“Make no mistake; you’ve made your decisions.”
Haunting, unsettling, and thought-provoking, I won’t easily forget my half-hour’s encounter with Where Birds Go To Sleep. Like most demos, it’s tough to get a handle on the full story of this painterly mind-bender — but it’s completely possible here that this feeling is intentional and not a side effect of the format.
I first appear on a boat as a prisoner, and I have no idea what I’ve done to earn this eerie trip through the fog. However, I try to make the best of the ride by making light conversation with a fellow inmate. He doesn’t seem to like me much.
The game is rich with color, and the impressionistic strokes making up the world and characters lend everything a dreamlike quality, which nicely supports the surreal-feeling narrative. I’m not directing my character. Each story beat players out one painted tableau after another where my interaction is restricted to choosing dialogue options or what to investigate. Again, the mechanics support the game. I don’t feel like I’m in control as I’m whisked away to some punishment for a crime I have no concept of. Strangely, when the game cuts to the island jail, there’s not a soul on it, and the mysteries begin to stack up.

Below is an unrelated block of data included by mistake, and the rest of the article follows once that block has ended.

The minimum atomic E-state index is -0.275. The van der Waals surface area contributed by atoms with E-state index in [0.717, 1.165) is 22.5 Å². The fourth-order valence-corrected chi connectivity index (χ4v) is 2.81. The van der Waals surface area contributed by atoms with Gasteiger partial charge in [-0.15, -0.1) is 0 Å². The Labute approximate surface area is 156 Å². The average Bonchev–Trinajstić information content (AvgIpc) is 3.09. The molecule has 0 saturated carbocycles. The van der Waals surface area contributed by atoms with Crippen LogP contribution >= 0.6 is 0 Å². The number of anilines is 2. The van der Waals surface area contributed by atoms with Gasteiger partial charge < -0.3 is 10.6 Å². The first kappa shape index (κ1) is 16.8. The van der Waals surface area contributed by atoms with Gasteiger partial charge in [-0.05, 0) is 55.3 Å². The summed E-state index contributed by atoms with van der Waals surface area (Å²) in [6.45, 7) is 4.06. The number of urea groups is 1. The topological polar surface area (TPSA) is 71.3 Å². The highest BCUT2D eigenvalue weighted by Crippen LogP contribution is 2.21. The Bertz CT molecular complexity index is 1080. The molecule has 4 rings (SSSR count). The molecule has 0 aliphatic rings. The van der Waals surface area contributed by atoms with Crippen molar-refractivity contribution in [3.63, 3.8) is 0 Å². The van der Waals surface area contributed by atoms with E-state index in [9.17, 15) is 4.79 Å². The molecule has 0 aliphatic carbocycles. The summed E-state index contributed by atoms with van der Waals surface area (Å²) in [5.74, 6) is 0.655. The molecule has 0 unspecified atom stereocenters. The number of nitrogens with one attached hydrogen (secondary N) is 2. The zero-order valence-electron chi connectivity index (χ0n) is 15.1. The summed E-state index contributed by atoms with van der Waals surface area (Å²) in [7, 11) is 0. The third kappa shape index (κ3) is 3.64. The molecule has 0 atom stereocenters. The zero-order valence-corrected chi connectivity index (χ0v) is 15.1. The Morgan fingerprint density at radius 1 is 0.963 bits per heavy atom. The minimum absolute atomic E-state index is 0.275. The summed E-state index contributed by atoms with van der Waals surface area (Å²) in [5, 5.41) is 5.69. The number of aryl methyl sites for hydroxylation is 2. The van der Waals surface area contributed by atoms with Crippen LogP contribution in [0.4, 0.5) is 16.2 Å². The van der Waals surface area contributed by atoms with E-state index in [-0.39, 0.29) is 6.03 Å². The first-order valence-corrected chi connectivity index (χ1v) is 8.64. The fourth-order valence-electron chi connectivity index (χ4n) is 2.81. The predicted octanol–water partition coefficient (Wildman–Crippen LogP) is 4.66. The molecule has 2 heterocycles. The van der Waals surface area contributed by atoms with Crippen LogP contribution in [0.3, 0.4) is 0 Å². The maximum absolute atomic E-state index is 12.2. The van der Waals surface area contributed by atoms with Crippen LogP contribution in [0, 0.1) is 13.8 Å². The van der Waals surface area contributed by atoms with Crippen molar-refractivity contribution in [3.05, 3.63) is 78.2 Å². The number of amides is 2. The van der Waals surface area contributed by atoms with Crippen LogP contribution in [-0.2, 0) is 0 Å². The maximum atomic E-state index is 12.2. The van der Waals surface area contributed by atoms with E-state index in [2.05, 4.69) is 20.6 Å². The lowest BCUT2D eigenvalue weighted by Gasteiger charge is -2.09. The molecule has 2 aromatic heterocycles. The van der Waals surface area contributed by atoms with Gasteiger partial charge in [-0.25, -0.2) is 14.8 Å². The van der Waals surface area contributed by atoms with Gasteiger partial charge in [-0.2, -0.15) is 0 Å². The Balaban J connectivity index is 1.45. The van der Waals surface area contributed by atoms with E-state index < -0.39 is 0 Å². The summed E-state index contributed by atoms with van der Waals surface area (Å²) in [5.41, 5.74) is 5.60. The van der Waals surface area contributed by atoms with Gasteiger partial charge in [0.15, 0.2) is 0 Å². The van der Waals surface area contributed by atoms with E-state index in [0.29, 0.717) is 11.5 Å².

With no other action to help bear the burden, the demo hinges on its writing, which measures up to the task. While exploring my inexplicably deserted destination, my conversations snake in unexpected ways, my thoughts explore turbulent themes — like societal desperation, inner demons, and human struggles — and my observations reveal more about the superstition-steeped landscape. For instance, my only companion appears to have been some kind of alchemist in his pre-inmate life and my dreams turn to a small snowy town that burns bird effigies when the creatures make their yearly migration.
The murky story and conceptual inclination might turn some away, but Where Birds Go To Sleep commanded my attention throughout my time with the demo.